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WarCraft III: From Pastime to the World of eSports


BlizzCon 2008 proved to be the most enthusiastic convention Blizzard Entertainment has presented to date, showcasing new materials from three of its landmark games—StarCraft, Diablo, and World of WarCraft—that have established the company as a force to be reckoned with both in the gaming industry and culture. The success of Blizzard’s original creations is evidenced when fans jam-packed the Anaheim Convention’s halls to witness their favorite games be played out by professional players, people who have excelled at them to the point that they have made careers out of playing those games. For many people, seeing the prestige associated with this contest of computer gaming skill, known as eSports, for the first time can be quite mind-boggling. One may be inundated by the flashing lights, large screens, cameras, and rocking sound from all around, thus assuming that the source of the eSport attraction is the now household name World of Warcraft, better known as WoW. Though that ever popular game has its share of competitive players and spectators, Warcraft III (WC3) is the strategy game that has been rocking the competitive gaming scene for years before 11 billion people rolled their first characters in Blizzard’s virtual second life. Clearly, the gaming experience no longer consists of an isolated experience between the player and the game, and eSports is proof of that. In today’s era, online connectivity has revolutionized the gaming experience: many games nowadays can have real life consequences. In examining the computer game itself, one can better understand how the personal experience of WC3 shifted to one beyond the game in the culture of electronic sports.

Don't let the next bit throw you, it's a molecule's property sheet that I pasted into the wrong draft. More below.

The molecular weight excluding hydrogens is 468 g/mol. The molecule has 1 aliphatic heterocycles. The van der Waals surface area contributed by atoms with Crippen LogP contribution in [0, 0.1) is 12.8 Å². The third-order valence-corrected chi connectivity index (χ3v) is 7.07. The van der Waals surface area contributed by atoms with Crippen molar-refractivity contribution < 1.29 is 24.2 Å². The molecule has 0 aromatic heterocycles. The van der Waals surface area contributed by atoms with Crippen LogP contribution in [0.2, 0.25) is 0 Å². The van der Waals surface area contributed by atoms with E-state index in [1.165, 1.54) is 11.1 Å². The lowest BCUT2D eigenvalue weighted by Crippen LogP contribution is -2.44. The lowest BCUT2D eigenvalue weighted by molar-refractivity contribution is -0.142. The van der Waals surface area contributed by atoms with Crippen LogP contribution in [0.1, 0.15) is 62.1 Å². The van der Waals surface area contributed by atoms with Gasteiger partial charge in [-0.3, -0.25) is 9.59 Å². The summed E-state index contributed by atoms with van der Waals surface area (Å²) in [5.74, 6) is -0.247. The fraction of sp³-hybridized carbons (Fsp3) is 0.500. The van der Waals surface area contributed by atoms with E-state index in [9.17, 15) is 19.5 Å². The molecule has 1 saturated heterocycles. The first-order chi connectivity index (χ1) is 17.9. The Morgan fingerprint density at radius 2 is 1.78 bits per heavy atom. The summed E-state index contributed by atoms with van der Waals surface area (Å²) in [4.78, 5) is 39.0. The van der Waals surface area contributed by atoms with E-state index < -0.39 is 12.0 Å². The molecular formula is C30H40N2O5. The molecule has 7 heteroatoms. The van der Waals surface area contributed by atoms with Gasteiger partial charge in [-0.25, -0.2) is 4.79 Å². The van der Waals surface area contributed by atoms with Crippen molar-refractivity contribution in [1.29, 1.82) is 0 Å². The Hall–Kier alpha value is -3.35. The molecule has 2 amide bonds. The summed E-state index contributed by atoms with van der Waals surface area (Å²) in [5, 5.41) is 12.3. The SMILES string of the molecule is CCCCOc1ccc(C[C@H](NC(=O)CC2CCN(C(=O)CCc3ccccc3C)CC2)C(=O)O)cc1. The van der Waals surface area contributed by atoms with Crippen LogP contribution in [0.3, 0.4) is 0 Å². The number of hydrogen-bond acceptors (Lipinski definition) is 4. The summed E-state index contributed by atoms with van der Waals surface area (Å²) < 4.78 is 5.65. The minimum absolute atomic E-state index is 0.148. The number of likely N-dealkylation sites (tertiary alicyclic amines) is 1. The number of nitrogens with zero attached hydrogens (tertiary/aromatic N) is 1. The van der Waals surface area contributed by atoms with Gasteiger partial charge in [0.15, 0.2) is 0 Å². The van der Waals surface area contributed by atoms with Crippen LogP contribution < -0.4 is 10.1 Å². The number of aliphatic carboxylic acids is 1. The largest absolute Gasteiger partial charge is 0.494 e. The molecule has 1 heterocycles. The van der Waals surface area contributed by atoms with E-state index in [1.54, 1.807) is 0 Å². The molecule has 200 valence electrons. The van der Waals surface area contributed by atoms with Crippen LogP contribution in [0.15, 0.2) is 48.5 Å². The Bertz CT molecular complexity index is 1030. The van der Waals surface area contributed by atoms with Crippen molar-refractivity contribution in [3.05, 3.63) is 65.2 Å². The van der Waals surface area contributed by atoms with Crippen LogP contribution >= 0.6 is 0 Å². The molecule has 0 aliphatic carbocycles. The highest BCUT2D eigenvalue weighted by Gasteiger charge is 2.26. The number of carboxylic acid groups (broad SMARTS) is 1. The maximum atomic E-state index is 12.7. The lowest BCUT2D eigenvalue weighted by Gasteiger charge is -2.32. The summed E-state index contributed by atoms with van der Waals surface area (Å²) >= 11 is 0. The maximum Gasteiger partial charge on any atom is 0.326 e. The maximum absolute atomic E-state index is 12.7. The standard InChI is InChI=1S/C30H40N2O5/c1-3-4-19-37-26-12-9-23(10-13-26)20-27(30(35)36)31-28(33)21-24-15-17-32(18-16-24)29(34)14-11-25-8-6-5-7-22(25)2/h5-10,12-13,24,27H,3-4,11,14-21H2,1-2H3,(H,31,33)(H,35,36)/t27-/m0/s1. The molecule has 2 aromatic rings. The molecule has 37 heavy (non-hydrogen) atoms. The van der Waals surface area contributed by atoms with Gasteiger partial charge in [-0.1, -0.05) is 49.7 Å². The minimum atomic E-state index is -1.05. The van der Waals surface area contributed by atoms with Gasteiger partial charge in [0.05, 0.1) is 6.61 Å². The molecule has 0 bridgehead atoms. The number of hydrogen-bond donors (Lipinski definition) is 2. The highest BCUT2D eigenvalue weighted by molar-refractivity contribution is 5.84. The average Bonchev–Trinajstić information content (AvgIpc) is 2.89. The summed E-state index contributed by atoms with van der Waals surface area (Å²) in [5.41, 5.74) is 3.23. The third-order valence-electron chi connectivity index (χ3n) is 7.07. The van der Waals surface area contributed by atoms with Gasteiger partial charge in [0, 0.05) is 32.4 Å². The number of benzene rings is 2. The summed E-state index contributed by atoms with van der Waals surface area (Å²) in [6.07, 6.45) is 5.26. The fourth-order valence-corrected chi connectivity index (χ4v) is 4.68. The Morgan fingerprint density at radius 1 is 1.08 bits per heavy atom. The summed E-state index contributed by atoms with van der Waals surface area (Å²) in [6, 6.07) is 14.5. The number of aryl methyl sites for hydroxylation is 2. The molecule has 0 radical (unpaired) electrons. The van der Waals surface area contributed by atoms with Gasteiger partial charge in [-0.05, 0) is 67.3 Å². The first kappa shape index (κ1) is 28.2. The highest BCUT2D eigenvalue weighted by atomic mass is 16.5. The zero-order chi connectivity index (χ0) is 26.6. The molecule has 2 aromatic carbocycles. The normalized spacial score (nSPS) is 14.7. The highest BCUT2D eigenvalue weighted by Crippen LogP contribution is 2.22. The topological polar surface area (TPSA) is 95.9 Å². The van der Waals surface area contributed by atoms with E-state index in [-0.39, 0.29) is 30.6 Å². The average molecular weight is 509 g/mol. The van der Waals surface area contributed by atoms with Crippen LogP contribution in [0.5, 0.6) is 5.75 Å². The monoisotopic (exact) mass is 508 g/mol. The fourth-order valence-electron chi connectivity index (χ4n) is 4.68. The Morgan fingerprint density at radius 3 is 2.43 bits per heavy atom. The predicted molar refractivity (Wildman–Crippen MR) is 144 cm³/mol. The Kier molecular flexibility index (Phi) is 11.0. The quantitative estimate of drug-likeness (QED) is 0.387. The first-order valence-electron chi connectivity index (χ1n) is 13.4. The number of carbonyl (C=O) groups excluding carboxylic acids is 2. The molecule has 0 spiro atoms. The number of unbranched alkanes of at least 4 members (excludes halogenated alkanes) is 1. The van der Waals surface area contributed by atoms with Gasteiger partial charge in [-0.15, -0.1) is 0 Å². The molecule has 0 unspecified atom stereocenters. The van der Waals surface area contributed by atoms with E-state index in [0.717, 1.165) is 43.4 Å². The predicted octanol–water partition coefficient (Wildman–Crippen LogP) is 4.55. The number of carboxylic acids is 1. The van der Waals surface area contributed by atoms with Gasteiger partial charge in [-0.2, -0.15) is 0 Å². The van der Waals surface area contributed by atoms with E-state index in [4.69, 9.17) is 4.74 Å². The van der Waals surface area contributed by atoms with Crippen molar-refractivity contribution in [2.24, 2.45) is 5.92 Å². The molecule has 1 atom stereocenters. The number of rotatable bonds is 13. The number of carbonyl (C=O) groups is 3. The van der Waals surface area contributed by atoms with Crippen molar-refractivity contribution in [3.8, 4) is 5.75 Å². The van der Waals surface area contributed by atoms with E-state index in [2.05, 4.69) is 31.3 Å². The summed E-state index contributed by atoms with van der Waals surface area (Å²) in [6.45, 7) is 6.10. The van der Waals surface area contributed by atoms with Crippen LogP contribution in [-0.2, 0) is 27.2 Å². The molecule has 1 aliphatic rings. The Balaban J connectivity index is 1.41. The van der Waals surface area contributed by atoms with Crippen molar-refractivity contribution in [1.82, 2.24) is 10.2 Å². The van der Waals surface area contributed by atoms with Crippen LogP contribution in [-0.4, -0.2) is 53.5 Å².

WarCraft III: Reign of Chaos takes place in the world of Azeroth. Released on July 3, 2002, Reign of Chaos is the third installment to the expansive Warcraft universe. Following WarCraft: Orcs & Humans, WC3’s storyline is one of Blizzard’s most ambitious yet: valorous heroes unite to combat the colossal evil, the Burning Legion. Portraying the rise and fall of heroes and villains, this epic weaves tales of domination, corruption, betrayal, sacrifice, love, and redemption. This game not only set in motion the RPG adventures that would continue on in Blizzard’s next success story, The World of Warcraft, but was the first to captivate the imaginations of many gamers.